SANTIAGO (Reuters) - Support is growing for an independent, left-leaning senator to run for president in Chile’s 2017 election, a poll released on Thursday showed, in a race with two ex-presidents.
The GfK Adimark poll showed rapidly increasing support for Alejandro Guillier, a journalist turned anti-establishment senator who was little known just a few months ago.
When asked who they would choose as president if elections were held this week, 15 percent of 1,056 Chileans surveyed from Oct. 7-27 named Guillier, up from 5 percent in August.
Guillier, 63, is gaining on Sebastian Pinera, the top choice with 20 percent of support. Center-right Pinera led the country from 2010 to 2014 and is the favorite to secure the opposition right-wing coalition ticket in the November 2017 election.
Support for Ricardo Lagos, a moderate leftist who led Chile from 2000 to 2006, remains low at 5 percent, although his campaign received a boost over the weekend when Isabel Allende, seen as a key rival to represent the governing coalition, said she would not run.
Allende, the daughter of deposed socialist leader Salvador Allende, had expressed an interest in running, but her popularity has recently declined.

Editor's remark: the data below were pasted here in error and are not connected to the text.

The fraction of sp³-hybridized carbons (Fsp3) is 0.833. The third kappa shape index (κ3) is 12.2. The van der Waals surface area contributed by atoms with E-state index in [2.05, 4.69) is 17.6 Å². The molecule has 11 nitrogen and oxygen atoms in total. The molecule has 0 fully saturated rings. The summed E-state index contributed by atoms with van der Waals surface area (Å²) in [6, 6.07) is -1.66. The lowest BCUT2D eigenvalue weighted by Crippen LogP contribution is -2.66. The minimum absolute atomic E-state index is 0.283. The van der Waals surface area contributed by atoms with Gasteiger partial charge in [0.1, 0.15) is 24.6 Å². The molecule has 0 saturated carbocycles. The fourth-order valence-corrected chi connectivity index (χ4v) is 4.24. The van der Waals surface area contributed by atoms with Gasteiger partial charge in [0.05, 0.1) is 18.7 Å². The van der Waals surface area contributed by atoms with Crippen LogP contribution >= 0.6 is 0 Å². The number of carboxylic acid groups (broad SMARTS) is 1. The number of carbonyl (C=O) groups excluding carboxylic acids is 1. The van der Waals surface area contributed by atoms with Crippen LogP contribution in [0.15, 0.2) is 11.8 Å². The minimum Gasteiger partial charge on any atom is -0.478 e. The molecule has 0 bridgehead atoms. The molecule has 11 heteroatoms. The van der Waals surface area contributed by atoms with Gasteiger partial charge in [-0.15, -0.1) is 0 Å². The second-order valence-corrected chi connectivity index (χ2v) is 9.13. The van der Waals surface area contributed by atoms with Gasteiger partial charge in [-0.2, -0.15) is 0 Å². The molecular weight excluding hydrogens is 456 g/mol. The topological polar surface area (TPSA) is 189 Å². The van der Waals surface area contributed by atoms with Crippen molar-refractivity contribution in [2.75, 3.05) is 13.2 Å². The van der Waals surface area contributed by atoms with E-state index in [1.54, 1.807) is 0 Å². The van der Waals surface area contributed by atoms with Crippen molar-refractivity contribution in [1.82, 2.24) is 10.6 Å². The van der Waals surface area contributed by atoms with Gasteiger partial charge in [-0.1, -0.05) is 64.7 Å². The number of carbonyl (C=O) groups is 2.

Voters have turned sour on President Michelle Bachelet’s government after a series of corruption scandals, an ambitious reform drive that has fallen flat with many Chileans, and weak economic growth.
Bachelet’s coalition was punished in recent local elections, and abstention was high.
But as Chileans have become disillusioned with mainstream politics, Guillier scores highly on trust factors, polls show.
Leaving journalism for politics in 2013, Guillier has painted himself as a change from the status quo and a “transition” toward the next generation, a cluster of popular ex-student leaders who are too young to run for the highest office.
On his website, operational since Wednesday, Guillier emphasizes rebuilding trust and flags a meeting with former Uruguayan President Jose Mujica, a leftist who championed progressive, sometimes unconventional policies.
Lagos, a 78-year-old political veteran known for the stand he took against ex-dictator Augusto Pinochet in the 1980s, is conscious of his political legacy and will likely withdraw if he sees a high chance of losing, political scientist Kenneth Bunker tweeted on Thursday.
The GfK Adimark poll has a margin of error of 3 percentage points.
Reporting by Rosalba O'Brien; Editing by Richard Chang